Leah Schechter is living an adage. “Give a man a fish and you feed him for a day. Teach a man to fish and you feed him for a lifetime.”
The New Canaan native expresses the sentiment a little differently: “You can only give out so many sandwiches before you have to wonder why there is a hungry person who keeps coming back,” she says. “I want to solve hunger.”
After several years of providing such direct service, Schechter, 28, wants to get at the root of the problems she’s worked to alleviate. She is taking two paths to achieve her goal.
Most recently, Schechter was a group leader for American Jewish World Service (AJWS) Volunteer Summer, the kick-off to a 10-month-long program that offers service opportunities for high-school and college students in the U.S. and abroad.
Now she is pursuing a master’s degree in non-profit management at the New School for Public Engagement Milano School of International Affairs, Management, and Urban Policy. A full-time student living in New York, she is also working part-time as the singles outreach coordinator for Jewish Family Service in Stamford, and teaching teens one day a week at Temple Israel in Westport, where she was youth director and assistant director of education before returning to school.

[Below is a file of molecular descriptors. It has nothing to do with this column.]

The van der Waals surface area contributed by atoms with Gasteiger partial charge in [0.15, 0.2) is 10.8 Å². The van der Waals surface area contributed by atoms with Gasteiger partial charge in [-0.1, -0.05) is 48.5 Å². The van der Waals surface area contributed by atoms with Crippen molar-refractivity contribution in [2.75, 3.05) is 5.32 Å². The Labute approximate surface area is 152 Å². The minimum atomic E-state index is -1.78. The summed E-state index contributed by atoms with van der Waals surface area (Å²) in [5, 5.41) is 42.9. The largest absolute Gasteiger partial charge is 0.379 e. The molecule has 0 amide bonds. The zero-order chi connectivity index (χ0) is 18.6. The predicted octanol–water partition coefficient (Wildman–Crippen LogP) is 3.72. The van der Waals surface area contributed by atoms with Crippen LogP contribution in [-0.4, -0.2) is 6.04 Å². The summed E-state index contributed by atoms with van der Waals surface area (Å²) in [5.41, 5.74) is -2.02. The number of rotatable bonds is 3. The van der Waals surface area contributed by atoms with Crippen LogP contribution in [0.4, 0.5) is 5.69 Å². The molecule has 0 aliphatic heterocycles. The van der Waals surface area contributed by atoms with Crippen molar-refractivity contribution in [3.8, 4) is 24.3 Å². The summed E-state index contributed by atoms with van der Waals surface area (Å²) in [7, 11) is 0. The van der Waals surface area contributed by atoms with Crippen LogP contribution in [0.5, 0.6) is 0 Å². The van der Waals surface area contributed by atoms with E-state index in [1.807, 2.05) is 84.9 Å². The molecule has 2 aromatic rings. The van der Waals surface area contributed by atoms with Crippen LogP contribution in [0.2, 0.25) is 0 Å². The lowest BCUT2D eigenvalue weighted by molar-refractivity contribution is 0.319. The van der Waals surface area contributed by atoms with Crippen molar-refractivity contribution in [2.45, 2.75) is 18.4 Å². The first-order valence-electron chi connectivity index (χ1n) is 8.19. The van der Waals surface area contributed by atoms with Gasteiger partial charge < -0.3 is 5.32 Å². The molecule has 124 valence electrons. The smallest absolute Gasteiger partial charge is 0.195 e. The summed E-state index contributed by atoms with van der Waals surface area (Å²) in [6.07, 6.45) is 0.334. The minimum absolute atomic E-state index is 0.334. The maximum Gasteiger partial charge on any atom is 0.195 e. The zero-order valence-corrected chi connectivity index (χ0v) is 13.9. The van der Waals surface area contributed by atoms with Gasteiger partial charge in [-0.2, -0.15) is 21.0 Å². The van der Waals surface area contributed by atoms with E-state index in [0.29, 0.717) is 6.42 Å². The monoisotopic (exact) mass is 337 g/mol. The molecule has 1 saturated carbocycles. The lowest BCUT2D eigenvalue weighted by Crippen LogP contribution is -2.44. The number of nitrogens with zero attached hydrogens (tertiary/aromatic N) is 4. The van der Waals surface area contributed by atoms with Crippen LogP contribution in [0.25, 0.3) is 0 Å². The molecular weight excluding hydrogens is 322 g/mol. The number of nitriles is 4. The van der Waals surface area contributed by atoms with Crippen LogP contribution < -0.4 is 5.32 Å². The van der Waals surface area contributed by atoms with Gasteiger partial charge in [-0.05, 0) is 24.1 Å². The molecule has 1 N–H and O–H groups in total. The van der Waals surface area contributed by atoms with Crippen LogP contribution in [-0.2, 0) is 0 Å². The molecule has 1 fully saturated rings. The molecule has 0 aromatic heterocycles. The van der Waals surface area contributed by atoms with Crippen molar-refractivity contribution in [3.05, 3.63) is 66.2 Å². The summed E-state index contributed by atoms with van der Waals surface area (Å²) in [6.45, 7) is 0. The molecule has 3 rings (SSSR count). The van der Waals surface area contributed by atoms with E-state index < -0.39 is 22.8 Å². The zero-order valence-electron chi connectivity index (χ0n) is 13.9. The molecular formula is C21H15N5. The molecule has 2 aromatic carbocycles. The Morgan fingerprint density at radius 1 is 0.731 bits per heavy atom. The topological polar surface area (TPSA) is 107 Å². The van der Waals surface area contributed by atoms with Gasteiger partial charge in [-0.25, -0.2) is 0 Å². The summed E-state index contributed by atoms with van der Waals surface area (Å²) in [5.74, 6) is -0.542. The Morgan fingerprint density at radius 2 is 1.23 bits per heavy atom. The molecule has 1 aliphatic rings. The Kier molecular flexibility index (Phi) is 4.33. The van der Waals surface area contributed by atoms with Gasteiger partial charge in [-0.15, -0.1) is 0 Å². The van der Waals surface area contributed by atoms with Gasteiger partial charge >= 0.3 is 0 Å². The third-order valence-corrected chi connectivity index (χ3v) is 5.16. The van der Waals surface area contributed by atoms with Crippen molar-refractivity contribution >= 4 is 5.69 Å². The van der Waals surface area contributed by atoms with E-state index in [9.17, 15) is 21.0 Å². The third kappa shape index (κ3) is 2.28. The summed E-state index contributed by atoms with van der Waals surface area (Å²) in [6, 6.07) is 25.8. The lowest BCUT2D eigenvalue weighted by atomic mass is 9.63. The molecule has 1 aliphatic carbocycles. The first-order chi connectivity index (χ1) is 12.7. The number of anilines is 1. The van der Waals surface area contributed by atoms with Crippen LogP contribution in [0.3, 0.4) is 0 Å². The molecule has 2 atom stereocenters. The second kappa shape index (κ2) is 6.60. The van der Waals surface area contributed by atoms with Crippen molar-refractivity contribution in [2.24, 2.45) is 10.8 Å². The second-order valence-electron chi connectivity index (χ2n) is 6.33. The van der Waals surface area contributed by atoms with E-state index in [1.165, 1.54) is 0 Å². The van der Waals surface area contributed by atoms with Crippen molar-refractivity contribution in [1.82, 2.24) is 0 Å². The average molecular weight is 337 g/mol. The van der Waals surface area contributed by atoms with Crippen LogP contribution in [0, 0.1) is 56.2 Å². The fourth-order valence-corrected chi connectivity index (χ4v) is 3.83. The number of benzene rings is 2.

Schechter’s AJWS group of 17 high-school students from around the U.S. worked on a construction project in Ghana with the Institute for Cultural Affairs-Ghana, a local AJWS grant recipient and partner NGO.
The experience is a characteristic pursuit for Schechter, who has led teen groups from Temple Israel in the Midnight Run homeless-relief program and on service-learning projects in Nicaragua and New Orleans.
“I’ve followed AJWS as an organization and through my work at Temple Israel,” she says. “I was looking for other opportunities to travel and combine my dedication to Jewish youth and my teaching experience with my commitment to being a global partner and citizen. This was a perfect opportunity, and not just for my own benefit.”
Here’s where the fish axiom enters, in another guise. “It’s not okay for me to just help; I have to empower others to do the same,” Schechter says. “If I’m not passing on the work and desire to help to the next generation of Jewish youth, the commitment to service ends with me.”
The way to get at the source of a problem like hunger or poverty is through young adults, Schechter says. “I want to pass along that passion and enable direct-service opportunities to young adults to create that next generation of people who work to help others and who can look at underlying policy and structure in ways that allow them to actually solve the problems.”
Schechter returned to formal study in order to gain the managerial and leadership skills to help non-profit humanitarian organizations better fulfill their missions. Before entering the New School program in September, she completed a course in educational leadership at the Leo Baeck Institute in London, part of a certificate program in informal Jewish education.
“There are a lot of non-profits in the Jewish community that lack strong leadership and managerial skills,” she says. “Many have phenomenal missions, but if you don’t have the management to accomplish your mission, what good can you do?”